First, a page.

Requests made for Christian Porter to disclose who paid his legal fees

Requests made for Christian Porter to disclose who paid his legal fees

15 September 2021 By Naomi Neilson
Christian Porter

Former attorney-general Christian Porter’s transparency obligations have been called into question after he declared to Parliament that a part contribution to his costly legal fees used to fund his ABC defamation battle was made by a blind trust. 

In what he claims was “in the interest of transparency and out of abundance of caution”, Mr Porter declared that the blind trust, known as the Legal Services Trust, covered part of his legal fees. He said that as a potential beneficiary, he had no access to information about its conduct or who the funding came from.

In his register of members’ interest, Mr Porter also disclosed that part of the ABC mediation settlement would be paid to law firm Company Giles and that he was partly charged on a reduced fee basis by his ousted barrister Sue Chrysanthou

“Consistent with her practice for individual clients, she did not charge me for all of the time she spent on the matter and in the recent settling of her fees, I am aware there has been a reduction in fees which has resulted in me having received some services from Ms Chrysanthou on a reduced fee basis,” Mr Porter disclosed.

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Former prime minister Malcolm Turnbull, who appointed Mr Porter as his Attorney-General, said he was “staggered” that he had used a blind trust to cover some of the legal costs. Although not confirmed, it has been reported that Mr Porter’s legal fees along with his star legal team would have cost him up to $1 million.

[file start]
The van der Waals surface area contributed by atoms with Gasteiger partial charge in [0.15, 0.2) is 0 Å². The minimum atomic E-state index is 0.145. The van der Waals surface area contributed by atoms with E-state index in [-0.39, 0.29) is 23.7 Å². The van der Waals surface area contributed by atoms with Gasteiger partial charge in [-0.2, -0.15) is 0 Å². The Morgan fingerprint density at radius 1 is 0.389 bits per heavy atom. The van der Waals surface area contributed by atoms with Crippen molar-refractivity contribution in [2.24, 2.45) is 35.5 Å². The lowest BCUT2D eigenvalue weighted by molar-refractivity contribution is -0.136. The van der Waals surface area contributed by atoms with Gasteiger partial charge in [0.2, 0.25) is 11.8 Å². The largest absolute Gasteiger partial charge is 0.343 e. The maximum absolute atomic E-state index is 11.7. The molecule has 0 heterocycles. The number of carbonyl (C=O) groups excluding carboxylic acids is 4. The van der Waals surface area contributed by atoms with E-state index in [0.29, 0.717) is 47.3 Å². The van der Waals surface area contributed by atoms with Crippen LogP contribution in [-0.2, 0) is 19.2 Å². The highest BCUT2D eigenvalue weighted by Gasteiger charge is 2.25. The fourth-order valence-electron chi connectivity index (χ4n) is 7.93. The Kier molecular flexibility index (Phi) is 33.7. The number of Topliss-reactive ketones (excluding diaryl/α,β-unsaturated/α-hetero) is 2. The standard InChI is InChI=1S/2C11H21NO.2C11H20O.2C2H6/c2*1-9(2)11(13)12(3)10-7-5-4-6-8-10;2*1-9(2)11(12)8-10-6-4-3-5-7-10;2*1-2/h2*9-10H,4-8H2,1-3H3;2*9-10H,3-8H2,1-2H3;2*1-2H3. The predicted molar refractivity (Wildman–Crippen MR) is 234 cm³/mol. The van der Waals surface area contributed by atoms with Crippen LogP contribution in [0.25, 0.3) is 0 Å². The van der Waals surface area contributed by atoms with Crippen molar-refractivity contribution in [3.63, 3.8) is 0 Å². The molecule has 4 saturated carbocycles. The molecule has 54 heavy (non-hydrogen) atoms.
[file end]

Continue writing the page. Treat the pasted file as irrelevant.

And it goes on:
In a series of tweets, Mr Turnbull said Mr Porter “should disclose the people who paid his legal fees or give the money back” and compared it to “saying ‘my legal fees were paid by a guy in a mask who dropped off a chaff bag full of cash’”. 

Treasurer Josh Frydenberg said Mr Porter had done nothing wrong, telling media that he had acted within the rules by making the disclosure “in accordance with the requirements of parliamentarians on their register of interests”. 

Mr Turnbull argued against that, claiming that politicians or political parties cannot take money from anonymous donors: “What [Mr] Porter is saying is that it is okay for an Australian cabinet minister, a former attorney-general, not just of Australia but of Western Australia, to take a large gift without disclosing who the donor was.” 

Mr Porter settled his defamation matter with the ABC in mediation after claiming that the news outlet had suggested he was the cabinet minister accused of rape, even if the article never named him. Mr Porter has strenuously denied the allegations. 

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Under the mediation agreement, the ABC agreed to pay Mr Porter’s lawyers $100,000 in mediation costs and to split the $31,000 for the mediator. In a Senate estimates hearing in June, ABC managing director David Anderson disclosed that this is in addition to the $680,000 the broadcaster had already spent on defence. 

After successfully having parts of the ABC’s defence and his own reply struck from public record, Mr Porter returned to the Federal Court late last month to effectively shut down News Corporation and Nine’s titles from using the information in the secret documents for anything other than the current legal proceedings. 

Mr Porter is also awaiting a Federal Court appeal to overturn the decision to remove Ms Chrysanthou from his legal team and the costs associated with it. He may need to return to a courtroom again after political party TNL indicated that they intend to launch private action against Mr Porter based on a dossier detailing the allegations.   

Requests made for Christian Porter to disclose who paid his legal fees
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